US Senator Max Baucus, US President Barack Obama’s nominee to be ambassador to China, said on Tuesday that he would “encourage China to reduce military deployments aimed at Taiwan.”
The six-term Democrat from Montana told the US Senate Foreign Relations Committee that he would “make clear” to the Chinese leadership that the US welcomes continued progress in cross-strait relations and is looking for Beijing to “pursue a peaceful resolution to cross-strait issues.”
At a hearing called to review his nomination, Baucus indicated that he would take a hard line on commercial and security disputes, saying that he would tell the Chinese leadership: “Uh-uh, we won’t be taken advantage of.”
The 72-year-old Baucus is expected to be quickly confirmed.
“I will urge China’s leaders to protect the universal human rights and the freedoms of all its citizens, including ethnic and religious minorities,” he said. “I’ll call on Chinese authorities to reduce tensions in Tibet and Xinjiang, and restart substantive talks with the Dalai Lama or his representatives without preconditions.”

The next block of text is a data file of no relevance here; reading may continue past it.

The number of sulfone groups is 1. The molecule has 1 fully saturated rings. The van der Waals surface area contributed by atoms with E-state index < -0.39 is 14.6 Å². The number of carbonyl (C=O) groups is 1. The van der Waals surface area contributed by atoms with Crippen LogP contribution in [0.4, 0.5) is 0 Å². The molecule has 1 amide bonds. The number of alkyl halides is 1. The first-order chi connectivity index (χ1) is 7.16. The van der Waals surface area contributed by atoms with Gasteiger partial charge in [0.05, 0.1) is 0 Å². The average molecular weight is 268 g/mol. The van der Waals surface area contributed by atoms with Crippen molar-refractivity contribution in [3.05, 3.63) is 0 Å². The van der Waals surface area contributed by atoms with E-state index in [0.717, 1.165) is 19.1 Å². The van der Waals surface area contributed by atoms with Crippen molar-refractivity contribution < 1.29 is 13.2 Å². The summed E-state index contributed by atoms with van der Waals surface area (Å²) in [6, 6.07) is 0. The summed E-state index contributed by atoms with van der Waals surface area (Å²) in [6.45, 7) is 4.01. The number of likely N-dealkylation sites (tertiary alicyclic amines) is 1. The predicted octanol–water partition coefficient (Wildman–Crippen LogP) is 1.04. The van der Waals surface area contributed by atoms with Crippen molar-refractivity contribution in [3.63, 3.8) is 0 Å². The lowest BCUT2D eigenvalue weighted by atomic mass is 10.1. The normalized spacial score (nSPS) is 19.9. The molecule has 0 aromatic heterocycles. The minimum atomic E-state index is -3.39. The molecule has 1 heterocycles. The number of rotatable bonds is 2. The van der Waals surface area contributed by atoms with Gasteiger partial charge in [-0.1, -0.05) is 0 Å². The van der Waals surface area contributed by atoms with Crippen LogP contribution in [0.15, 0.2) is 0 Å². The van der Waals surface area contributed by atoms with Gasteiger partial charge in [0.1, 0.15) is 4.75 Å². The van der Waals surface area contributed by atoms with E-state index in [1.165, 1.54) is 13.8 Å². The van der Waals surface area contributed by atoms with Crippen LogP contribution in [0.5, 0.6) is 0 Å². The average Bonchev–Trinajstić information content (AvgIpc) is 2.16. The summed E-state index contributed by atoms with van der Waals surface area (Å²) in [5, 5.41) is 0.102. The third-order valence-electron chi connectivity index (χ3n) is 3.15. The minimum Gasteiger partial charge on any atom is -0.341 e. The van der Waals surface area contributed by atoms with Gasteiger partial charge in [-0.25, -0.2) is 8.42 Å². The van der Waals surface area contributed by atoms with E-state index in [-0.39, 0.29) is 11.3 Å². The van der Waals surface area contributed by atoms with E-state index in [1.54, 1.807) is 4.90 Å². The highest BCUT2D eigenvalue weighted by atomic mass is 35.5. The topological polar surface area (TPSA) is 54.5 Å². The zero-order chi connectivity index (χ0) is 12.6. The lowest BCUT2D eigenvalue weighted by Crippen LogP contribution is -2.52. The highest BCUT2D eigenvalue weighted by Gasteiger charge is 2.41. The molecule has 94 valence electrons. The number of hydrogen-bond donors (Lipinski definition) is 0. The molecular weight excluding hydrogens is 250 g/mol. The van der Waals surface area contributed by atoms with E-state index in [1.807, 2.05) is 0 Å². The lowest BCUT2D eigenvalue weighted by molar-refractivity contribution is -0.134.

He said it was imperative for the US to be deeply involved in the Asia-Pacific region, but that Washington should be “very wary” of Chinese references to “core interests.”
China’s focus on these “core interests” — such as Taiwan and the South China Sea — suggested that Beijing wanted to take care of its part of the world without US participation, he said.
“That is not an approach that makes sense to me,” he said.
Foreign Relations Committee Chairman Robert Menendez said he appreciated Baucus’ remarks that he would stand up “for our principles” on issues such as Taiwan, human rights and Tibet.
Senator Marco Rubio said there were some real challenges ahead as China tried to persuade the US to “erode or abandon” regional commitments to Taiwan, Japan, and the Philippines.
As chairman of the Senate Finance Committee, Baucus led the push to enact free-trade agreements with 11 countries, including Singapore and South Korea.
He said that he would have two “overarching goals” as ambassador.
The first would be to develop the economic relationship in a way that benefited US businesses and workers.
The second would be to partner with China as it emerges as a global power and to encourage it to act responsibly in resolving international disputes, respecting human rights and protecting the environment, he said.
“As China emerges on the global stage, it has the responsibility to contribute more to preserving the regional and global security that has enabled its rise,” he said.
“Countries in the Asia-Pacific [region] have expressed concerns about China’s pursuit of its territorial claims and maritime disputes,” Baucus said.
“I will urge China to follow international law on maritime issues and other international standards, and stress that all sides must work together to manage and resolve sovereignty disputes without coercion or use of force,” he said.